It comes to light that the German Jewish community leader is not Jewish
The president of the small Jewish community in the city of Pinneberg in the German state of Schleswig-Holstein faces the accusation of Der Spiegel magazine that he is not Jewish and has deceived community members since 2003.
Spiegel reported in this week’s issue that Wolfgang Seibert invented his Jewish origins and is a Protestant whose family members fought for Nazi Germany in World War II against the allied powers.
Seibert will consult with his lawyer before issuing a public comment, adding that the statement that he plans to resign is false.
The Jewish community in Pinneberg, a city of more than 42,000 residents, has 250 members.
According to the German media, Seibert was born in 1947 as the son of Protestant parents, and was baptized three days later. The magazine wrote that their grandparents were also Protestants. However, the defendant claims that his grandmother, Anna Katharina Schmidt, whose birth name was Marx, survived Auschwitz.
Spiegel says he could not have had Jewish ancestors because Seibert’s grandfather on his father’s side was an officer in World War II and his father an infantryman for Hitler’s army. Seibert was previously convicted several times for fraud and embezzlement.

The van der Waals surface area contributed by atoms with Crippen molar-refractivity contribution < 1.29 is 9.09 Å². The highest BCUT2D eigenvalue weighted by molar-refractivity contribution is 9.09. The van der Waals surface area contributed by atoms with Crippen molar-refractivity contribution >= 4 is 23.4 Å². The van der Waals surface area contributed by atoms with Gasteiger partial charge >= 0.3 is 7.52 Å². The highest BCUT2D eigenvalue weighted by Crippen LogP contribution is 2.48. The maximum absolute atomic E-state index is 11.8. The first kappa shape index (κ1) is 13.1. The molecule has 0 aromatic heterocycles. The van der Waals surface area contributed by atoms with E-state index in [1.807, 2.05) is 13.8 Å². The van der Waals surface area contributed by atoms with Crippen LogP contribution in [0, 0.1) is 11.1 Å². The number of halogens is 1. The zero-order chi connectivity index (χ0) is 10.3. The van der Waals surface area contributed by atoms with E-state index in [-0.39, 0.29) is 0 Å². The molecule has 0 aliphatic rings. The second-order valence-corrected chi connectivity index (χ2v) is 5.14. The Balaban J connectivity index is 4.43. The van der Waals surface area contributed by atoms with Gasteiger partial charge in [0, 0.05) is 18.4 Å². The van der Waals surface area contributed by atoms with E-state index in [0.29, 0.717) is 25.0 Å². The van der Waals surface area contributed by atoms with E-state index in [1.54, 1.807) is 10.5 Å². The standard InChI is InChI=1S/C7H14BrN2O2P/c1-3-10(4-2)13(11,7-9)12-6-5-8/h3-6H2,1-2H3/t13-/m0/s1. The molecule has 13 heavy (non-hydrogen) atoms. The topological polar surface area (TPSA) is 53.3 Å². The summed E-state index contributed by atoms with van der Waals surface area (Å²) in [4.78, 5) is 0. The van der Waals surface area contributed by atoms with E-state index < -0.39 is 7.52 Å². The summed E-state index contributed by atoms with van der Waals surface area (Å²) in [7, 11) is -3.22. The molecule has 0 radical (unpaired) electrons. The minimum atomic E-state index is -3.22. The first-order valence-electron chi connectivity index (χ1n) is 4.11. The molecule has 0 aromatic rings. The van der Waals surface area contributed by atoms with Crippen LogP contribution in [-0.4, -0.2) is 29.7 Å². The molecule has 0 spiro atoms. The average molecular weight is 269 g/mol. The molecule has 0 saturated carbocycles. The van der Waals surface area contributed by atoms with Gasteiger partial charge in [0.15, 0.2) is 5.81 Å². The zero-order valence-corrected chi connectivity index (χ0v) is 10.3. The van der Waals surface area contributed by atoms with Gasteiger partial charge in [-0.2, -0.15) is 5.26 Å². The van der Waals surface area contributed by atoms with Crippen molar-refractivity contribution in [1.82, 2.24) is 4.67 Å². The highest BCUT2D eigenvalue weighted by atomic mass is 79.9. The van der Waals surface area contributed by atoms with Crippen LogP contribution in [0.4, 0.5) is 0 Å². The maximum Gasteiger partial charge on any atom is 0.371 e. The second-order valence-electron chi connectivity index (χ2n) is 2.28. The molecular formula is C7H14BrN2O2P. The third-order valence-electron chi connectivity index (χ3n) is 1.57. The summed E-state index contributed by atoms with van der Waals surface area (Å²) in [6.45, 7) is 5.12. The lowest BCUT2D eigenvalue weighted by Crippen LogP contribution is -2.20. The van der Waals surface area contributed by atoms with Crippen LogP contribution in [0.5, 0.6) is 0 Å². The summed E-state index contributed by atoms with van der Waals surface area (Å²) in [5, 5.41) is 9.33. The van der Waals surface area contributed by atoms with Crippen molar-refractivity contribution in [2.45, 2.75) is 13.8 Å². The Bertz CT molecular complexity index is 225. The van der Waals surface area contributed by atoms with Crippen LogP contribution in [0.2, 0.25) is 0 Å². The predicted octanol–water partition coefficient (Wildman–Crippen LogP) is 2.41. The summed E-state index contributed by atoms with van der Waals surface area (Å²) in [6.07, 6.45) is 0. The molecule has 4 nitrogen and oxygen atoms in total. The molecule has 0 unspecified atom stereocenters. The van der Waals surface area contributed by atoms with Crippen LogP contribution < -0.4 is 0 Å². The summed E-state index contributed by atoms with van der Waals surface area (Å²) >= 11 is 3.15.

Seibert, according to the newspaper Die Welt, got media attention in 2014 when the Jewish community provided asylum to a Muslim refugee. The Jewish community of Pinneberg represents liberal Judaism and Seibert has defended Jewish-Christian dialogue over the years.
The case of Seibert’s alleged false Jewish identity is not the first time that non-Jewish Germans falsely represent their religious background. Over the years there have been several cases of Germans, who claimed to be Jews and attacked the Jewish state.
In 2016 the teacher Christoph Glanz, from the German state of Lower Saxony, advocated a complete boycott of Israel and posed as a Jew to sign a petition for all Palestinian refugees to be returned to the Jewish state.
In 2012, a non-Jewish German poet and anti-Israel activist acknowledged that he had invented his alleged service in the IDF during the First Lebanon War. “I said I was in the IDF,” but “it was a lie,” Irena Wachendorff, 51, said at the time. She has called pro-Israel activists “the neo-Nazi troop among the Jews,” and expressed support for Hamas in the Gaza Strip.
In 2010, Edith Lutz, a non-Jewish German who tried to break the Israeli naval blockade on Gaza aboard the catamaran Irene, falsely declared that she had converted to Judaism. Irene was nicknamed the “Jewish boat” and received widespread attention from the media due to the presence of a small number of Jews on board.